Two former employees of Vinci Park Solutions Ltd, which operates the car parks at Ninewells Hospital, have been awarded compensation after being unfairly dismissed by the company.
William Keenan, of Carnoustie, was awarded £8,590.52 while Alistair Gray, of Errol, will receive £3,370.28.
The tribunal chairman M.A. Macleod, who sat alone in Dundee in November, upheld both claims — despite denials by the Watford firm that the men were unfairly dismissed.
However, their compensation amounts had been reduced by 60% and 70% respectively because of their “contributory behaviour”, the chairman ruled.
Mr Keenan, 53, was a supervisor and 36-year-old Mr Gray was a parking attendant when both were dismissed in December 2013.
The sackings arose after the regional commercial manager had visited the site following health and safety issues raised by Mr Keenan himself, arriving unexpectedly at 9pm on December 12 2013 to find that both Mr Keenan and Mr Gray, who were due to finish their shifts at 10pm, had already gone home.
Mr Keenan had allowed Mr Gray away because of a family emergency, the tribunal heard, while the nightshift attendant had arrived early for his shift, allowing Mr Keenan to go home.
Both claimed it was “custom and practice” for staff who arrived early for nightshift to allow the backshift staff away.
Mr Keenan told the tribunal other staff signed him out at 10pm, while Mr Gray was found to have falsified the records himself by signing himself out at 10pm, when in fact he left much earlier.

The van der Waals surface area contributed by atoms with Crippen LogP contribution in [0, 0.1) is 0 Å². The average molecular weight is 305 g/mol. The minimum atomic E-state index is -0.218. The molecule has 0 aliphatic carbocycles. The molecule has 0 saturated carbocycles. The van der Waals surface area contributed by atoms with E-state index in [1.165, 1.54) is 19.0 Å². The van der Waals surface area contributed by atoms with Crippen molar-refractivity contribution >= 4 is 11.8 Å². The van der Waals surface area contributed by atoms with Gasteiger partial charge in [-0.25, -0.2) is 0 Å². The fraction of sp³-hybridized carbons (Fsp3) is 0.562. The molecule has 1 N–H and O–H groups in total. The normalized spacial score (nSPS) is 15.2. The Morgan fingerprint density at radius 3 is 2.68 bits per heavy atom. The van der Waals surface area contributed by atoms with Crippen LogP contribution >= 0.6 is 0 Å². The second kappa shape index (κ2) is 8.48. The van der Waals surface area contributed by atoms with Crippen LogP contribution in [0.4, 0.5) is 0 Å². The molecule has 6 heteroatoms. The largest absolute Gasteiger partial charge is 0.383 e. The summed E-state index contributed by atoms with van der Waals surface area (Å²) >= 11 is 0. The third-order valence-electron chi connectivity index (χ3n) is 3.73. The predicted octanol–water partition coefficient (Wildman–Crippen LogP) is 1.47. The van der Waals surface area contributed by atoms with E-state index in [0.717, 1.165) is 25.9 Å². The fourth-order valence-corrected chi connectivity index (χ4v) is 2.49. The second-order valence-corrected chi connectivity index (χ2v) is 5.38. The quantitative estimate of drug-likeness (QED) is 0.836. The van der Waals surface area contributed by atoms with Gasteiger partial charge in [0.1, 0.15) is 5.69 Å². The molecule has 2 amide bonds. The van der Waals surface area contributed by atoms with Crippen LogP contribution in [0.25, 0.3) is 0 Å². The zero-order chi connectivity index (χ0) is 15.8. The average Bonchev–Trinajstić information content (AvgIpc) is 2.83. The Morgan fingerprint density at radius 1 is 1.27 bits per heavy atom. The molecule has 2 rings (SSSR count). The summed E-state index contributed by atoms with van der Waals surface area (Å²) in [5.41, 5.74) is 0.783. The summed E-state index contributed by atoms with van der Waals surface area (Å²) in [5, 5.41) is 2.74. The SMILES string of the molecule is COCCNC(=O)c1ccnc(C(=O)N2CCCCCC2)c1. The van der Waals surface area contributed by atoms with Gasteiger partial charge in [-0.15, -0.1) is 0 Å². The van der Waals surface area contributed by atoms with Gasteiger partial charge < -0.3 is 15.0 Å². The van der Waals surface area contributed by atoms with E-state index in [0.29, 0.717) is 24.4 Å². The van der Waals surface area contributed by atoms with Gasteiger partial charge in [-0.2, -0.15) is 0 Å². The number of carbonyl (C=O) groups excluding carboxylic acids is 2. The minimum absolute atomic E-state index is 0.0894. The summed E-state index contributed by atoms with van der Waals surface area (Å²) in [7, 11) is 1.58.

The company argued the men were paid until 10pm and their actions amounted to gross misconduct.
Solicitors Ryan Russell and Steven Forsyth of Dundee law firm Muir Myles Laverty argued the company had acted unfairly, flouting employee law procedures in dismissing the workers.
In his decision, the chairman found there was no dispute that both men were dismissed on the grounds that they had left their shift early and said that was potentially competent grounds for gross dismissal.
However, he ruled that Mr Keenan’s actions did not breach any of the company’s policy or procedures as it could not prove the existence of such points in any policy documents.
In addition, the company’s procedures in relation to both disciplinary and appeal processes was “fundamentally flawed”, with confusion over dates and evidence produced by the firm that Mr Keenan had not seen and therefore could not challenge.
But the chairman ruled that, even if the process was fair, there was a 25% chance the company would still have dismissed Mr Keenan and therefore the compensatory award was reduced by a quarter. He reduced the award by a further 60% to take account of Mr Keenan’s contributory conduct.
In Mr Gray’s case, again the procedures carried out by the firm were unfair and “confusing” and it was accepted he had had the permission of Mr Keenan to leave early on one occasion due to a family emergency.
However, it was found he had left early on other occasions without permission.
The chairman ruled he could not rely on “custom and practice” as he had signed himself out as having left at 10pm.
His compensation was cut by a quarter as the chairman felt there was a 25% chance he would still have been sacked by the firm, had its procedures been fair, and a further 70% due to his contributory conduct.